Saturday, December 04, 2010

Francesco Tristano

Idiosynkrasia out on InFine Music at Beatport

With the aim of "bringing the piano into the 21st century," Tristano recorded Idiosynkrasia with venerated producer Carl Craig at the Planet E Studios in Detroit. The celebrated pianist is no stranger to collaboration, with previous full lengths Not For Piano and Auricle/Bio/On featuring production input from Murcof and Moritz von Oswald respectively, and a number of live performances over the last year with the SHAPE project, alongside Craig and von Oswald.

Adopting a more traditional album format after Auricle's duo of sprawling 20-minute arrangements, the nine track Idiosynkrasia continues Tristano's "quest for an idiosyncratic language that is somewhere between acoustic and electronic." As the teaser video below suggests, the core sound of the album will be the influence of Craig's deep space treatments applied to Tristano's acoustic piano. Audio snippets of album tracks "Mambo" and "Single and Doppio" point towards deep and dramatic transformations with experimental electronica accents, while title track "Idiosynkrasia" is a nod to more upfront dancefloor fare.

Francesco "Idiosynkrasia" on InFine Music on Vimeo.

Francesco Tristano, aged 25, is establishing himself as one of classical music’s rising stars. Growing up in Luxembourg of an Italian mother and living in Barcelona since 2003, he has an impressive CV; The winner of the 2004 Orleans International Contest, a highly prestigious competition dedicated to 20th Century classical music, he is a graduate of the very selective Juillard School in New York where he studied from 1998 to 2003, before studying at conservatories in Luxembourg, Brussels, and Paris…He recorded several albums (Ravel - Prokofiev - SchlimĂ© in 2006, Luciano Berio – Complete Piano Works in 2005, J.S. Bach – The Complete Keyboard Concertos in 2004, Goldberg Variations in 2002…).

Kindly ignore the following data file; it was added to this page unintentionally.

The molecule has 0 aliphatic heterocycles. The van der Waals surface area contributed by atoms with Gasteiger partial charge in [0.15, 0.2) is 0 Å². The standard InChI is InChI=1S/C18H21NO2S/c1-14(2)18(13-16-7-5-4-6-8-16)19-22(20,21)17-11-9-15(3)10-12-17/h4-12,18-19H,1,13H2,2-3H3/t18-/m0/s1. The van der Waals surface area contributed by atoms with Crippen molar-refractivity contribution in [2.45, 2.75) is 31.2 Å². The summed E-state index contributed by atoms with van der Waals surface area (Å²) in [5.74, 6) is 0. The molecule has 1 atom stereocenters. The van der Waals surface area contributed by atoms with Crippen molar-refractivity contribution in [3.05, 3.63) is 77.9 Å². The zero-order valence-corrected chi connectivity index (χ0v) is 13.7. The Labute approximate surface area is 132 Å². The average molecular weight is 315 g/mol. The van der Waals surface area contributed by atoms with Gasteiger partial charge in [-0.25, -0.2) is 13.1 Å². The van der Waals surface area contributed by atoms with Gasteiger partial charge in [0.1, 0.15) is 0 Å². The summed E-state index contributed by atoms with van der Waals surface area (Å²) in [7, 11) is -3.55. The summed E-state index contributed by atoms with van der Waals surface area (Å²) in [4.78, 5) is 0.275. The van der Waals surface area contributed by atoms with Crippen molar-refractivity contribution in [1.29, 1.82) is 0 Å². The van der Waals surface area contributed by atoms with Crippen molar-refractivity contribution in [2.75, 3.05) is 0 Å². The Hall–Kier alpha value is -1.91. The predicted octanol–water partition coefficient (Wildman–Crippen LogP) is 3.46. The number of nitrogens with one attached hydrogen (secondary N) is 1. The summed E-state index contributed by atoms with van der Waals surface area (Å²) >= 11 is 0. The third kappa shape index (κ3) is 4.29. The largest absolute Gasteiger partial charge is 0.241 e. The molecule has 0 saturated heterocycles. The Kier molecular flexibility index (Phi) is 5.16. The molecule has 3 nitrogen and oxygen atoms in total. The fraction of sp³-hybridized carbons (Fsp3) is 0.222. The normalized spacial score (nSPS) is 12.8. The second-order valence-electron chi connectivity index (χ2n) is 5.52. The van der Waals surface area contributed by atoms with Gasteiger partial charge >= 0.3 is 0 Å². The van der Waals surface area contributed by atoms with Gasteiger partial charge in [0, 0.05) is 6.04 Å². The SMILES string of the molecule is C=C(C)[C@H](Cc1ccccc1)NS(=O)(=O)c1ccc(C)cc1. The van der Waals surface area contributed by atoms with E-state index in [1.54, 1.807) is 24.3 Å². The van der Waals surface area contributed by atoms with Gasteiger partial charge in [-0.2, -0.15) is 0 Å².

Although as a child he loved Bach, Vivaldi, Scarletti, Berio and Francesconi, he was quick to develop an interest in a wide range of musical styles. While he dreamed of becoming a drummer, he was also fascinated by jazz and improvisation, along with contemporary and electronic music. A music lover with an insatiable appetite for discovery, he soon began to experiment with genres, periods, interpretations and improvisations during his concerts. The audiences could have been disconcerted, but instead they loved it. For Francesco Tristano, Not For Piano is an opportunity for open-ended playfulness. He mixes styles (classical, contemporary, jazz, techno) with an exceptional degree of maturity. It features Strings of life (previously released as a CD single, featuring remixes by Kiki and Apparat), as well as two new cover versions of electronic music. Firstly, The Bells, Jeff Mills’ rave anthem, which is here given a fluid, masterful treatment. Then, a delicate and dreamy interpretation of Overand, by the electronica geniuses Autechre (one of Francesco’s cult bands). On other tracks, Not For Piano unveils new compositions, written by a team of two or four (in collaboration with Rami KhalifĂ© or Raimundo Penaforte). The album was produced and mastered by Murcof, the Mexican producer and champion of elegant and melodic electronica. With discretion and subtlety, his production adds exquisite electronic touches, and creates multiple layers of synthesized magic (notably on AP, a tribute to the French composer Pascal Dusapin).